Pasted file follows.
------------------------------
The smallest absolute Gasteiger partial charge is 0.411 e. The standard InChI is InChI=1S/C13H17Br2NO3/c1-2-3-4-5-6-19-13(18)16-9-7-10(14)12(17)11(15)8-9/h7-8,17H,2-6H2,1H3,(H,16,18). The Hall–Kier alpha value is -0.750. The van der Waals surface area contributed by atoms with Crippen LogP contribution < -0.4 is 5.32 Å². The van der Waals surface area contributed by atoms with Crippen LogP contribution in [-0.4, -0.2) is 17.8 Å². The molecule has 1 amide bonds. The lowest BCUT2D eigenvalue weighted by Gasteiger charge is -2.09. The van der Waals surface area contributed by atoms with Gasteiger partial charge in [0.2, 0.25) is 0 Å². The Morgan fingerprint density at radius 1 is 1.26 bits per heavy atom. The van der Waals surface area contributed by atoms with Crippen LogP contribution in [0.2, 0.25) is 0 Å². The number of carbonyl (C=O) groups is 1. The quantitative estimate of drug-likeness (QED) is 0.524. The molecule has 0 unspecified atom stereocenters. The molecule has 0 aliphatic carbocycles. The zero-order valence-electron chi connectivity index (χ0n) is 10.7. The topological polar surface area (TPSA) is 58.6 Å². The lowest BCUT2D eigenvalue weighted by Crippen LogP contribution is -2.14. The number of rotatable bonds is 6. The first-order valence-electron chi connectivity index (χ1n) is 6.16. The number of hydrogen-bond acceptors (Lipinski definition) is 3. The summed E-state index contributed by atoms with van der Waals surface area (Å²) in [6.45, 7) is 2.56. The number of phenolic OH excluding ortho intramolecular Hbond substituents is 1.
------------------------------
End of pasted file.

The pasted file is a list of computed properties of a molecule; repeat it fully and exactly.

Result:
The smallest absolute Gasteiger partial charge is 0.411 e. The standard InChI is InChI=1S/C13H17Br2NO3/c1-2-3-4-5-6-19-13(18)16-9-7-10(14)12(17)11(15)8-9/h7-8,17H,2-6H2,1H3,(H,16,18). The Hall–Kier alpha value is -0.750. The van der Waals surface area contributed by atoms with Crippen LogP contribution < -0.4 is 5.32 Å². The van der Waals surface area contributed by atoms with Crippen LogP contribution in [-0.4, -0.2) is 17.8 Å². The molecule has 1 amide bonds. The lowest BCUT2D eigenvalue weighted by Gasteiger charge is -2.09. The van der Waals surface area contributed by atoms with Gasteiger partial charge in [0.2, 0.25) is 0 Å². The Morgan fingerprint density at radius 1 is 1.26 bits per heavy atom. The van der Waals surface area contributed by atoms with Crippen LogP contribution in [0.2, 0.25) is 0 Å². The number of carbonyl (C=O) groups is 1. The quantitative estimate of drug-likeness (QED) is 0.524. The molecule has 0 unspecified atom stereocenters. The molecule has 0 aliphatic carbocycles. The zero-order valence-electron chi connectivity index (χ0n) is 10.7. The topological polar surface area (TPSA) is 58.6 Å². The lowest BCUT2D eigenvalue weighted by Crippen LogP contribution is -2.14. The number of rotatable bonds is 6. The first-order valence-electron chi connectivity index (χ1n) is 6.16. The number of hydrogen-bond acceptors (Lipinski definition) is 3. The summed E-state index contributed by atoms with van der Waals surface area (Å²) in [6.45, 7) is 2.56. The number of phenolic OH excluding ortho intramolecular Hbond substituents is 1.